Maybe the birds aren’t quite singing or the flowers popping up through the ground (snow?) but winter finally seems to be losing its choke hold on New England. The clocks have “sprung” forward. A recent warming trend finally arrived (I was wondering if this year was to be the eternal winter) and the ten foot mounds of snow are slowly losing height. A recent rash of articles in the veterinary journals have surfaced with some unsettling trends that seem to be emerging in parts of the country that enjoyed a milder winter. So let’s turn our attention to the spring season that is now dawning.
After a winter of relative inactivity for our pets it is important to slowly reintroduce strenuous exercise. Just as we wouldn’t get up from the couch after a few months of reduced activity and run the Boston Marathon, so too, do our pets need to recondition before going full tilt. Loss of muscle tone, a few pounds of added weight, pent up energy and slippery surfaces that refreeze at night can all contribute to an increased risk of musculo skeletal injury such as cranial cruciate ligament tears and elbow injuries. Allowing your pet a few weeks of somewhat active but restricted activity can go a long way in reconditioning your pet for the enthusiastic exercise that they enjoy. Longer leash walks, short intervals of ball retrieval and occasional days of day care can rebuild muscle tissue and the endurance they will need for their resumed fair weather life.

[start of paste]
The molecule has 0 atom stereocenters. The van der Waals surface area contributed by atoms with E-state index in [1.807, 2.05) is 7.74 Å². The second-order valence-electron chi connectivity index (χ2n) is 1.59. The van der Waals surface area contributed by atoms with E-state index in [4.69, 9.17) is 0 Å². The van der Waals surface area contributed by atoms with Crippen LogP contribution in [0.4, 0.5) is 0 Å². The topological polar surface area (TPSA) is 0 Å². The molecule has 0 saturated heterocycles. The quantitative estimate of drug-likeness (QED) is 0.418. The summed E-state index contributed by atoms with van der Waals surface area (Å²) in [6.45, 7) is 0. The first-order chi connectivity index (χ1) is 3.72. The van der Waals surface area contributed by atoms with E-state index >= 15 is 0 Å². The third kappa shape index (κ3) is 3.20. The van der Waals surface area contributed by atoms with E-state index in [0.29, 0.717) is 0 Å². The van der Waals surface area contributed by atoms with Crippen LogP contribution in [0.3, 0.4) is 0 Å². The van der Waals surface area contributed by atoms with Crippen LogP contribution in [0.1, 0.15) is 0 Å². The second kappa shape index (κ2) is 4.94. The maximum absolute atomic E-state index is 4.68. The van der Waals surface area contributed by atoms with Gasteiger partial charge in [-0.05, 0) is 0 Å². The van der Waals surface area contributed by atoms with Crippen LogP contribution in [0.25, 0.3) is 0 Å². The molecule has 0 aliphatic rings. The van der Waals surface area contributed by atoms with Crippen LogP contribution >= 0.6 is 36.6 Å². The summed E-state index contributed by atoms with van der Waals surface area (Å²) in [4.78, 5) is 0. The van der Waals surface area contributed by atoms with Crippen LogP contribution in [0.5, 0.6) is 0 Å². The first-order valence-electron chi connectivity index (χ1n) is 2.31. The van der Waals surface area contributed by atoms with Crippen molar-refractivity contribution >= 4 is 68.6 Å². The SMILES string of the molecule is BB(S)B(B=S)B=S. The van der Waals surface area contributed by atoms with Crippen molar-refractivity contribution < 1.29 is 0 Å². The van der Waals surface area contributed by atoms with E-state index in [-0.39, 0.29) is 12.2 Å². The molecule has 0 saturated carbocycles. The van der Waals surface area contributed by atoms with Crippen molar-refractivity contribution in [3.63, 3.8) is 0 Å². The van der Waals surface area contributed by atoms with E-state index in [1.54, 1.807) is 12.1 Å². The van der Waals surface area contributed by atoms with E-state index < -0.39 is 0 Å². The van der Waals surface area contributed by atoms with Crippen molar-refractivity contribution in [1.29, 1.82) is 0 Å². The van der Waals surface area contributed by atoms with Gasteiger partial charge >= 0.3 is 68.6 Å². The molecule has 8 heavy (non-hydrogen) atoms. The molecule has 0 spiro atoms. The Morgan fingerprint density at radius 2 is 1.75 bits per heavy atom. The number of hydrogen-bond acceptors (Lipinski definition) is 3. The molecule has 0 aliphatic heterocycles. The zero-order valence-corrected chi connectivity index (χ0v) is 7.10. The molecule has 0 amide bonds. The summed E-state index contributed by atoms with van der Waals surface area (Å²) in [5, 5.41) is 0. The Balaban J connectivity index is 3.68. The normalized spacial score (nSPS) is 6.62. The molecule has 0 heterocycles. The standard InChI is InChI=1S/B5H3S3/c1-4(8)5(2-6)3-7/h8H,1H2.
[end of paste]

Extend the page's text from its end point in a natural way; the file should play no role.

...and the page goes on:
Of course no discussion of the spring time is complete without reminder of the insects that will soon be surfacing such as ticks, mosquitos and eventually fleas. Several articles in the journals have predicted a severe tick season due to the extended hibernation of the tick population because of the snow cover. Once the ground becomes exposed the ticks surface to begin their life cycles. With the recent warm weather that will occur very soon. Standing water invites the mosquitos and once weather becomes consistently warm the fleas will reemerge. Fleas love cats and cats often don’t react much to their presence. Those of you who have been thrilled to take the winter off from topical flea and tick medications, keep your eye out for the first evidence of ticks (my dog Red is usually a pretty good sentinel and as of yet he has been clear) and then back to the Frontline Plus or whatever you choose to use as the fleas soon will follow. We find Advantage and Frontline effective and are minimally toxic to the environment. Heartworm preventative should continue for all dogs and cats, indoor and out, and be especially aware of the new outdoor danger, foreign material emerging from the melting snow. Broken pieces of car parts, glass containers, old trash, the list is endless of objects found from the “archaeological digs” that pets enjoy as the drifts disappear. Lacerated pads, gastrointestinal upsets, and unearthing of dead carcasses are all part of the spring “discoveries”. So as we all rejoice that the blizzards appear to be a thing of the past and the long awaited spring is putting smiles of our faces, lets all make sure to keep our best friends safe and out of the vet’s office. As always, if you have questions about any of these spring threats feel free to call us at the Brockton Animal Hospital. Happy Spring!!!!